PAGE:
“TheWrap” Spotlight on Hollywood Jobs Picture

“TheWrap” Spotlight on Hollywood Jobs Picture

from: FilmWorksLA.com –

Last week,  TheWrap began running a series of fantastic articles about Hollywood and the jobs crisis.  The articles do not paint a very pretty picture for those working in California.  In TheWrap’s  lead article in the series, UCLA film professor Howard Suber describes the jobs situation in terms of supply and demand:

“It’s the worst it’s ever been,” Howard Suber, a professor of film who offers a popular class on breaking into the business at UCLA, told TheWrap. “There’s an oversupply of creative people … The market is getting smaller and smaller, the films are getting bigger and bigger, but the number of films released are getting smaller.”

Suber’s observations were echoed by USC’s Micheal Taylor, who added that some of the oversupply of people trying to break into the entertainment industry stems from a proliferation of film departments popping up at colleges and universities across the nation:

“It’s always been a relatively small industry, and it was always competitive, but there are many, many more people trying to get in today,” Michael Taylor, chair of USC’s Division of Film & Television Production, told TheWrap.“It wasn’t that long ago that there were only a handful of film schools in the country, but today it seems like every single college or university has a film department.

“There are tens of thousands of people flooding into an industry that doesn’t have the capacity to absorb them.”

Several articles in TheWrap’s  series focus on people working in the industry from a variety of above-the-line and below-the-line professions.  One article features a struggling screenwriter, wishing to remain anonymous, who says that  as the number of shows and films getting produced has contracted, the challenge of finding work has become even more difficult as even “super A-list writers” are forced to compete for B-list projects:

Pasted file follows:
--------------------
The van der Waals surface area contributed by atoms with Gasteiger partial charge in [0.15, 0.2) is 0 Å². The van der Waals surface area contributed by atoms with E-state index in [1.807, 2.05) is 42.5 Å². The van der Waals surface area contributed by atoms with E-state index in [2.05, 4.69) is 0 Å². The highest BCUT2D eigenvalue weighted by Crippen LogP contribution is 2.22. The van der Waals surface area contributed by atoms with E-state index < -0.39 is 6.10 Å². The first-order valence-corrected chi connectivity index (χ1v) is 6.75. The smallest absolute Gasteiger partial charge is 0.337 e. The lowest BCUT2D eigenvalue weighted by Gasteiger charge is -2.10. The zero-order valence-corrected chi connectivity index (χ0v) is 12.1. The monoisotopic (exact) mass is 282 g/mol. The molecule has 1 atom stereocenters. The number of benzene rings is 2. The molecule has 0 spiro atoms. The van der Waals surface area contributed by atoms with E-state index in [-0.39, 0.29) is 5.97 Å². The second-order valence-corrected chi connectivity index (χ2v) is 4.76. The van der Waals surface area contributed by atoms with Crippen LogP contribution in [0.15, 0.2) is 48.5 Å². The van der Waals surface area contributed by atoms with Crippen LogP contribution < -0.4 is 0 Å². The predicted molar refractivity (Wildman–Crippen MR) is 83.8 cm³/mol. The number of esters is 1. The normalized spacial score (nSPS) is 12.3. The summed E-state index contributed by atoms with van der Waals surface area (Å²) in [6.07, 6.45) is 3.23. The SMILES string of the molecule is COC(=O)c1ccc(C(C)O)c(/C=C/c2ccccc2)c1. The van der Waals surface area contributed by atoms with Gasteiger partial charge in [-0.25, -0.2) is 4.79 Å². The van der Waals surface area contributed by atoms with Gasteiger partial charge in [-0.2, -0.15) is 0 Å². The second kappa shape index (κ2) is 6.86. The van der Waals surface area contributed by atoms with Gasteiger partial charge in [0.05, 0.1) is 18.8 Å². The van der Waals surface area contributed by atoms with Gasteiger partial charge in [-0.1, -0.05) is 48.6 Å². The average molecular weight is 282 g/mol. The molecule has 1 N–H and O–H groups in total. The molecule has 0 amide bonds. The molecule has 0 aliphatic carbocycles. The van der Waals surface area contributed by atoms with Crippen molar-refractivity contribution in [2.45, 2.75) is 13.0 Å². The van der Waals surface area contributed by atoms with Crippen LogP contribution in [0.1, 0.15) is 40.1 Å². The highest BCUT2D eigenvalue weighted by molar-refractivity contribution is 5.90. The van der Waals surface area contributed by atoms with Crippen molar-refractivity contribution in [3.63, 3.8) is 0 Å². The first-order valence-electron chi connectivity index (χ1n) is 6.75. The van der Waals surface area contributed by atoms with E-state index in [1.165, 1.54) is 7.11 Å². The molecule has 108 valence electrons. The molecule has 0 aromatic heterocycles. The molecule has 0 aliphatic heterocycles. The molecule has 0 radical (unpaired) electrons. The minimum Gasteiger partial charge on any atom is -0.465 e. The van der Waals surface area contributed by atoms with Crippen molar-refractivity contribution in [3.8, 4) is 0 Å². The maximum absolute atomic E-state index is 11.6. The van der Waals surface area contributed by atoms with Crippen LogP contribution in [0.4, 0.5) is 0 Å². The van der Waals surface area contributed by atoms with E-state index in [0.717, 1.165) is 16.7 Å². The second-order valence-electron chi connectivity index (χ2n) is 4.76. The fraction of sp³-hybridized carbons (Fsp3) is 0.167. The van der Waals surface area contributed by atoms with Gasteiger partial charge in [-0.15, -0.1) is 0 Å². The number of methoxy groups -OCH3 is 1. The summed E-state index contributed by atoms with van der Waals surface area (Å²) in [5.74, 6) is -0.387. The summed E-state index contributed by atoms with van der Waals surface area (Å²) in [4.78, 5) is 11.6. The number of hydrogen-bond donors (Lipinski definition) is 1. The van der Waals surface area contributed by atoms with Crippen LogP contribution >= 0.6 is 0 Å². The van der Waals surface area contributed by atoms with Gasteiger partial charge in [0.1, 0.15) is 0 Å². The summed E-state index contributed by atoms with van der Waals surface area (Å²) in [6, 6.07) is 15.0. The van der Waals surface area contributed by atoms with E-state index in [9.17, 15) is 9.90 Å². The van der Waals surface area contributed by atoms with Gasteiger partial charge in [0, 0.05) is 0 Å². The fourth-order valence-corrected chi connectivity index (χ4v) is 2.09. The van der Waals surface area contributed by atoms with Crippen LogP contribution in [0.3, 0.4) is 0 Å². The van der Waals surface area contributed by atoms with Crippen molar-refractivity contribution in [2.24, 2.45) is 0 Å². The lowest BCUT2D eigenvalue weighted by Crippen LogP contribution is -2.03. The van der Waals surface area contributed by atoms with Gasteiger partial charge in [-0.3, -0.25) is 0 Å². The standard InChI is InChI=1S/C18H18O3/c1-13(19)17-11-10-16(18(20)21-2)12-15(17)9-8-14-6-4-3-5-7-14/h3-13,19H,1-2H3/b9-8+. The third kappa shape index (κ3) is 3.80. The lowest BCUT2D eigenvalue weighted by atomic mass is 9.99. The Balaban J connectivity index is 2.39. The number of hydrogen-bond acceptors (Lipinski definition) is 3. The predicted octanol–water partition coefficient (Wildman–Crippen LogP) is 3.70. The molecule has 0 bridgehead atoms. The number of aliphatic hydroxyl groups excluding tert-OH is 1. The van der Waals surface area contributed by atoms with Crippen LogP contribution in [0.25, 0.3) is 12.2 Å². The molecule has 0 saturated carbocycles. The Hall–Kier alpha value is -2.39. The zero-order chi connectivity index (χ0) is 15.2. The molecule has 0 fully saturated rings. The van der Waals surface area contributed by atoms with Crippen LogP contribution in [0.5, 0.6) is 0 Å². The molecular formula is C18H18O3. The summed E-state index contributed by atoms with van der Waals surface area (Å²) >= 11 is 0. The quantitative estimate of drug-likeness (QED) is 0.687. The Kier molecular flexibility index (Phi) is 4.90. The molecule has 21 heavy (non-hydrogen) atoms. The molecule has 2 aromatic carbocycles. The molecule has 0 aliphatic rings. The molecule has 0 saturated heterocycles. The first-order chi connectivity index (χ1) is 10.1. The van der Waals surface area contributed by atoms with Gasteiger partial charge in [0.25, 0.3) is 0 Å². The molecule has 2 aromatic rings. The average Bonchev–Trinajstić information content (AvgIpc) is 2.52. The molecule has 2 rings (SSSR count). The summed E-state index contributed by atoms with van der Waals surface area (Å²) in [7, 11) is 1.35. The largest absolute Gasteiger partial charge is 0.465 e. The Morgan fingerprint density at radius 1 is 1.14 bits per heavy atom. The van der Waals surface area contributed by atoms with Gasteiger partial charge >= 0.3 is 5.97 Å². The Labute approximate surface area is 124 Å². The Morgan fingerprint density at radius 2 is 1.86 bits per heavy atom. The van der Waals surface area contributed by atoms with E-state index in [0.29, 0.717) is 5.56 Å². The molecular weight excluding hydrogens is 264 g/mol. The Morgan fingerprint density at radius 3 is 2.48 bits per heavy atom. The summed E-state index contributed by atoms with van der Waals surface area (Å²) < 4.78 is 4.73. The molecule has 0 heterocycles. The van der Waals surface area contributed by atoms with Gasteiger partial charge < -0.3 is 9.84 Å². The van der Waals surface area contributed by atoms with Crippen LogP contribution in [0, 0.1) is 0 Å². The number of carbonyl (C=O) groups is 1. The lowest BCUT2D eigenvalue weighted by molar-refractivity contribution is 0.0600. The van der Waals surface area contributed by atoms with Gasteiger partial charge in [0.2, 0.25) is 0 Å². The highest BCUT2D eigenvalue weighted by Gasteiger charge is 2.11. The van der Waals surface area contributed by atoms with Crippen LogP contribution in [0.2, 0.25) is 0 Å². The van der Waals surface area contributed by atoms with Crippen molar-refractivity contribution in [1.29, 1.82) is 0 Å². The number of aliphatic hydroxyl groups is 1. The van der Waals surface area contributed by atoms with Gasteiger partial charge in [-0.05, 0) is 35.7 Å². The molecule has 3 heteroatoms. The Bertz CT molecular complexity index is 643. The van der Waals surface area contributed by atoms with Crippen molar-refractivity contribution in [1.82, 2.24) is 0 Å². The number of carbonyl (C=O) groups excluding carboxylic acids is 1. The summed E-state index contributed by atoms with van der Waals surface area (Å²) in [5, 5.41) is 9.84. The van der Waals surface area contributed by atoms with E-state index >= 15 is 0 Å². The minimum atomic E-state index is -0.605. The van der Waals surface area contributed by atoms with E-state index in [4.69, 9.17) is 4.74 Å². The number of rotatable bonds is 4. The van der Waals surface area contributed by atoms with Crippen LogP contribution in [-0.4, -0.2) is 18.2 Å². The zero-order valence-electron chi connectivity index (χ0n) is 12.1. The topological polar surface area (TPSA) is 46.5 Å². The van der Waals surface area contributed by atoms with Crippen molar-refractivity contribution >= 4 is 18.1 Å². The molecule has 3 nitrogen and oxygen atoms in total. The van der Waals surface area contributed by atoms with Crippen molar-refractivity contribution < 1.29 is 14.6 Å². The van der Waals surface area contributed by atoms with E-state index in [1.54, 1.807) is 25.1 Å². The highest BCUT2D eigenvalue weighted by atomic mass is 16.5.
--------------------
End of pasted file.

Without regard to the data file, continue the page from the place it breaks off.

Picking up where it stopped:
“A lot of the jobs I used to go up for, A-list, like super A-list writers are going for those jobs right now,” he said. “In the past, they wouldn’t have. There was enough of every level to go around.”

Now, he said, with studios cutting back on the number of movies they make, it’s a tougher world.

“They used to make films in the 5-to-10 million dollar range,” he said. “Now everybody wants to do either the super micro-budget stuff, they want to make remakes or sequels, or they want to make tentpoles. A lot of those middle-ground movies that filled the marketplace, those assignments are gone now.”

In another article, a production manager, who also wanted to remain anonymous, said government support has been a critical factor in other US states and in places like Canada to building up their respective film industries:

Various states that have put together programs to lure production money from motion pictures to union production centers, and the state governments have invested in their labor force the same way Canada did,” he told TheWrap. “The entire nation of Canada would not have an entertainment industry without its government; it wouldn’t exist.